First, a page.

I am easy to describe.
I lived like mad.
I loved things without any sentimentality.
I never had a desire I could not fulfil, because
I never went blind.
Even hearing was to me never more than an
accompaniment of seeing.
I understood that things are real and all different from
each other;
I understood it with the eyes, never with thinking.
To understand it with thinking would be to find them
all equal.

One day I felt sleepy like a child.
I closed my eyes and slept.
And by the way, I was only Nature poet.

Translated by J.Griffin.

Drinking Alone By Moonlight - LI PO
Three Poems


A cup of wine, under the flowering trees;
I drink alone, for no friend is near.
Raising my cup I beckon the bright moon,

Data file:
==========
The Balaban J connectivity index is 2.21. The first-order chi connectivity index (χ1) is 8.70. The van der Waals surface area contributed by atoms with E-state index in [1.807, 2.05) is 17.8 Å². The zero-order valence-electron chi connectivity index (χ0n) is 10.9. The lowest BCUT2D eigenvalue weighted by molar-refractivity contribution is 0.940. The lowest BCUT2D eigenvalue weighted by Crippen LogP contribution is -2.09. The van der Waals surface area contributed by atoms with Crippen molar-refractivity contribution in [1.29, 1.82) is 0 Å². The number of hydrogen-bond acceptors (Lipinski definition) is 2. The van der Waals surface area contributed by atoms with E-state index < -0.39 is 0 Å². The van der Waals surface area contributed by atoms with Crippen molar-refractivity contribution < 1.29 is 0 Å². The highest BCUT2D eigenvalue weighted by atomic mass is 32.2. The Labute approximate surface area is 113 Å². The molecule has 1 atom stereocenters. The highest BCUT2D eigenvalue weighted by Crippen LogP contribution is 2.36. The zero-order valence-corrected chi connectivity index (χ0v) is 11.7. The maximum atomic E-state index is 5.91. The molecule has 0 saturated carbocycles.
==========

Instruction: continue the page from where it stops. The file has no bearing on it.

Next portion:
For he, with my shadow, will make three men.
The moon, alas, is no drinker of wine;
Listless, my shadow creeps about at my side.
Yet with the moon as friend and the shadow as slave
I must make merry before the Spring is spent.
To the songs I sing the moon flickers her beams;
In the dance I weave my shadow tangles and breaks.
While we were sober, three shared the fun;
Now we are drunk, each goes his way.
May we long share our odd, inanimate feast,
And meet at last on the Cloudy River of the sky.


IN the third month the town of Hsien-yang
Is thick-spread with a carpet of fallen flowers.
Who in Spring can bear to grieve alone?
Who, sober, look on sights like these?
Riches and Poverty, long or short life,
By the Maker of Things are portioned and disposed;
But a cup of wine levels life and death
And a thousand things obstinately hard to prove.
When I am drunk, I lose Heaven and Earth,